Russia has registered the world’s first vaccine against the Covid-19 coronavirus. Russian President Vladmir Putin announced the breakthrough on Tuesday, telling reporters that his own daughter has taken the jab. Doctors and teachers will be the first to receive the shot, with a general rollout expected in January 2021.
The vaccine is still undergoing testing, though Russian scientists say they’ve had decades of experience fighting similar viruses. It’s passed the first two trial phases - on monkeys and humans, yet the third and final placebo test is still pending, and will be conducted alongside the voluntary rollout of the vaccine.
Armed with that fact, the Western media set about ringing the alarm. The New York Times accused the Kremlin of “cutting corners on testing to score propaganda points,” and warned of the dangers of new and partially tested drugs. The Guardian too warned of this rushed effort, but added that “vaccines may only be partially effective,” even after rigorous testing. Likewise the Washington Post cautioned that “shots could be harmful or give people a false sense of security about their immunity.”
Across multiple outlets, the messaging was the same. The Russian vaccine is not to be trusted, is little more than propaganda fodder, and could even be a nefarious Kremlin plot to goad the West into pushing out its own, untested, vaccine ahead of schedule.
It’s undoubtedly true that the race to a vaccine is a matter of national pride for Russia. Even the drug’s name - Sputnik V - references the first satellite launched into space, a massive space-race propaganda coup for the Soviet Union. Likewise the papers have a point when they raise concerns about the efficacy of vaccines. As the Guardian pointed out, even the most thoroughly tested shots may be at best ineffective or at worst come with horrible side-effects.
Yet, before the Russian breakthrough, these same outlets were bonafide vaccine evangelists. “Vaccinations save lives, protect our children and are one of our greatest public health achievements,” read an op-ed in the New York Times last March. The writers - which included the US Surgeon General, rubbished fears of side-effects, and urged the public to unite behind government inoculation drives. “Mistrust of a Coronavirus vaccine,” the paper wrote in July, “could imperil widespread immunity.”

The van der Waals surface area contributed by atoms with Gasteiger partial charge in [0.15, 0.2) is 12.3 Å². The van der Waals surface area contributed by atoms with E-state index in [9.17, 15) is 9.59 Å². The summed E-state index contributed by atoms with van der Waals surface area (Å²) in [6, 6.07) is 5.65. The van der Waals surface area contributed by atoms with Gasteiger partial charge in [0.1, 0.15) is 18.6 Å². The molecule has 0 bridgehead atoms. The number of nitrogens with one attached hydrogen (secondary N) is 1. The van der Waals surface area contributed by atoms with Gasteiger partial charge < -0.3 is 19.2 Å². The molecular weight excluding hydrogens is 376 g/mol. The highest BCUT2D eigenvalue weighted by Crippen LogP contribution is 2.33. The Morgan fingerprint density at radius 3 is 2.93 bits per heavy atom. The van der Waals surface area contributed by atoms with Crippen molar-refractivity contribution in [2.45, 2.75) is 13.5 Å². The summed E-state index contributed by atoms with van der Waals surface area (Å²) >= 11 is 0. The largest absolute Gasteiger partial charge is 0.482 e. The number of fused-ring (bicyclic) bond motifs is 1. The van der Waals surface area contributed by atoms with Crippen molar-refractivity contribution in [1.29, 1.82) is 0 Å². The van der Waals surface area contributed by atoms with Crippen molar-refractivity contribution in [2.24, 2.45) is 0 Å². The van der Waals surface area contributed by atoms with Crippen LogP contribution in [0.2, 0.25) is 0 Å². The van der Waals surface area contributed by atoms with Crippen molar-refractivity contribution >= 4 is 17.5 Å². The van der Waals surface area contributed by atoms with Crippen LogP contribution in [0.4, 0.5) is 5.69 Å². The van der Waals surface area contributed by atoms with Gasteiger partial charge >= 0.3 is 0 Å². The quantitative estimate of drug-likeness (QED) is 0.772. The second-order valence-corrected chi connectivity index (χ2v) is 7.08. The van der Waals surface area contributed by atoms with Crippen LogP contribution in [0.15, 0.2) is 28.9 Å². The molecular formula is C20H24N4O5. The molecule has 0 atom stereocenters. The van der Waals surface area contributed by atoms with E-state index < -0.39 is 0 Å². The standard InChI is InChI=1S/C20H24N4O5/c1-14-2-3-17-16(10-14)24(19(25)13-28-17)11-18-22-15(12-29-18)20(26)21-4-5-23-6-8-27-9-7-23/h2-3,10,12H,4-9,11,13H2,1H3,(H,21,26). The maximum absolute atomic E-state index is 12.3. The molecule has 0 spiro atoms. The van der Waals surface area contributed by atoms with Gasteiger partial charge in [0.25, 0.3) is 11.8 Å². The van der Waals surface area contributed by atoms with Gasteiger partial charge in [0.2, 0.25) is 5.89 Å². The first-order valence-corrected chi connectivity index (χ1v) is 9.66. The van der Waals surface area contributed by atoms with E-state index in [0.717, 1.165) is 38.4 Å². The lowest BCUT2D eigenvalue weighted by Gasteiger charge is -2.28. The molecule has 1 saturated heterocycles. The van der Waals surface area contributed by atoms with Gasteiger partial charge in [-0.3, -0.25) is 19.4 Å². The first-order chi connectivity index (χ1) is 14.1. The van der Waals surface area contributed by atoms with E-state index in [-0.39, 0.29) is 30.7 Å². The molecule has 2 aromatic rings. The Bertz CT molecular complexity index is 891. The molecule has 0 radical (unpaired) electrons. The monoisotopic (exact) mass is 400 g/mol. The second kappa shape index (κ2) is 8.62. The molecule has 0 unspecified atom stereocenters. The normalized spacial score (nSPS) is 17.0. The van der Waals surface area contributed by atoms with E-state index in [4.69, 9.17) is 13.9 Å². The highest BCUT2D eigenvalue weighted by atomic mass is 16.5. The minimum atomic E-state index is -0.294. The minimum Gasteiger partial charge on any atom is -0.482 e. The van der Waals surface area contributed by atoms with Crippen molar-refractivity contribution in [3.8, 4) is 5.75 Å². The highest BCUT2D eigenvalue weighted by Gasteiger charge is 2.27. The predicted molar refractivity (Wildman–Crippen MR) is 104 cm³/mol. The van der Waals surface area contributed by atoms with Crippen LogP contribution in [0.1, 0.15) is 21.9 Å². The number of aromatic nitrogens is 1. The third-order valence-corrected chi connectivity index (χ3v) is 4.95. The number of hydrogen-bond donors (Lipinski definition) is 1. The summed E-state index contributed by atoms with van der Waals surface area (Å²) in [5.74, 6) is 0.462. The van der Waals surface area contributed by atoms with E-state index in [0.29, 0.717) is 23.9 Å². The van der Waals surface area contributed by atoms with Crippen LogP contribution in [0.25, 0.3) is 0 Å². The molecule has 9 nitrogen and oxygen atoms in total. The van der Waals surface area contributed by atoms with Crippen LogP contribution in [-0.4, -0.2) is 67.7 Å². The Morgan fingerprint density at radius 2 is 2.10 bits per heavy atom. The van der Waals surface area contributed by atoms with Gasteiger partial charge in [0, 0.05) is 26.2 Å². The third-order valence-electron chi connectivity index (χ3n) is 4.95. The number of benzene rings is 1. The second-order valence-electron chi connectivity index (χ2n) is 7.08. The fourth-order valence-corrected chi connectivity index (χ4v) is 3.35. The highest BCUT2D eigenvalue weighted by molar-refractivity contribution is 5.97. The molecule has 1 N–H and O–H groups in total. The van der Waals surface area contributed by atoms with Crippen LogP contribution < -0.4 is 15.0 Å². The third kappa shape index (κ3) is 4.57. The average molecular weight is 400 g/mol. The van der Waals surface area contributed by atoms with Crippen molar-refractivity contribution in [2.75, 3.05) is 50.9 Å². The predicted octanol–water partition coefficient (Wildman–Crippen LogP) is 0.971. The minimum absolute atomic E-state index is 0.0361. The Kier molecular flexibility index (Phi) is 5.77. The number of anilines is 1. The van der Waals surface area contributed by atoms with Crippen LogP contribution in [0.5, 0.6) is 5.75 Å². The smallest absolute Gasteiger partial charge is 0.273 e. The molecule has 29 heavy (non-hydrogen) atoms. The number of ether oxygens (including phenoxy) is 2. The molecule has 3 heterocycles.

To be fair, the latter article raised concerns about the speedy development of vaccines - this time bashing President Donald Trump and his ‘Operation Warp Speed’ research project instead of Putin, but just two months earlier the Times described the (Western) effort to roll out a vaccine “in record time” as a sign of “hope” amid the pandemic.
Ditto for the Guardian, whose journalists last week mocked“the white, middle-class Pinterest moms” who believe conspiracy theories about vaccines, and a month earlier featured experts who declared that even an imperfect vaccine would be “considered a success.”
Just like the Oxford professor who lamented the fact that a successful British vaccine might lead to a dangerous rise in national pride, it seems the Westen media couldn’t stand to see a Russian-made jab turn the tide against the Coronavirus. Imagine that? Putin’s Russia - the election-meddling, spy-poisoning, Trump-enabling thorn in the side of the liberal order - delivering the life-saving shot that rids the world of the dreaded plague?
Needless to say, there’d be a lot of words swallowed on Fleet Street and Eighth Avenue.
Of course, these are early days. Any potential vaccine is always going to be a gamble, and as trials continue alongside its limited deployment, the effectiveness of Sputnik V has yet to be proven. The Russian effort may in the end come to naught, and if it does, at least the commentariat in London and New York will have something to gloat about - pandemic be damned.
The cure for boredom is curiosity. There is no cure for curiosity.